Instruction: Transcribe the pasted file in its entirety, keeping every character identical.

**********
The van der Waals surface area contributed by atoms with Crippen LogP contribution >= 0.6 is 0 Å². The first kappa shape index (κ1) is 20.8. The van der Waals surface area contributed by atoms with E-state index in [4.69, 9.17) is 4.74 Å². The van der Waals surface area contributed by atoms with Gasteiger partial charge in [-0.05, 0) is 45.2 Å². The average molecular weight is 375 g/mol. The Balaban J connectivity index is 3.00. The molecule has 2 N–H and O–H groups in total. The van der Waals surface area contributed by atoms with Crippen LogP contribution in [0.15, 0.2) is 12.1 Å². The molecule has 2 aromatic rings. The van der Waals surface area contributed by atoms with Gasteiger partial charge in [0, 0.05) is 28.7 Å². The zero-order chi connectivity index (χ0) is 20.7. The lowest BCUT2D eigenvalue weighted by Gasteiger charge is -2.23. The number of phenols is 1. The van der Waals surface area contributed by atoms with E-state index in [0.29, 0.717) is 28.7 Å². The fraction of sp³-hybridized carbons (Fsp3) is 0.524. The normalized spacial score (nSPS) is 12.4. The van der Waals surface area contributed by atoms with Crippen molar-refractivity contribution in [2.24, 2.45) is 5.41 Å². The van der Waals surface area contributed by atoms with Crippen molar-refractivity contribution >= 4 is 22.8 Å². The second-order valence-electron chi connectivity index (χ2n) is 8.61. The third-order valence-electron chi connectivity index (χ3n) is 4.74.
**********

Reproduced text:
The van der Waals surface area contributed by atoms with Crippen LogP contribution >= 0.6 is 0 Å². The first kappa shape index (κ1) is 20.8. The van der Waals surface area contributed by atoms with E-state index in [4.69, 9.17) is 4.74 Å². The van der Waals surface area contributed by atoms with Gasteiger partial charge in [-0.05, 0) is 45.2 Å². The average molecular weight is 375 g/mol. The Balaban J connectivity index is 3.00. The molecule has 2 N–H and O–H groups in total. The van der Waals surface area contributed by atoms with Crippen LogP contribution in [0.15, 0.2) is 12.1 Å². The molecule has 2 aromatic rings. The van der Waals surface area contributed by atoms with Gasteiger partial charge in [0, 0.05) is 28.7 Å². The zero-order chi connectivity index (χ0) is 20.7. The lowest BCUT2D eigenvalue weighted by Gasteiger charge is -2.23. The number of phenols is 1. The van der Waals surface area contributed by atoms with E-state index in [0.29, 0.717) is 28.7 Å². The fraction of sp³-hybridized carbons (Fsp3) is 0.524. The normalized spacial score (nSPS) is 12.4. The van der Waals surface area contributed by atoms with Crippen molar-refractivity contribution in [2.24, 2.45) is 5.41 Å². The van der Waals surface area contributed by atoms with Crippen molar-refractivity contribution >= 4 is 22.8 Å². The second-order valence-electron chi connectivity index (χ2n) is 8.61. The third-order valence-electron chi connectivity index (χ3n) is 4.74.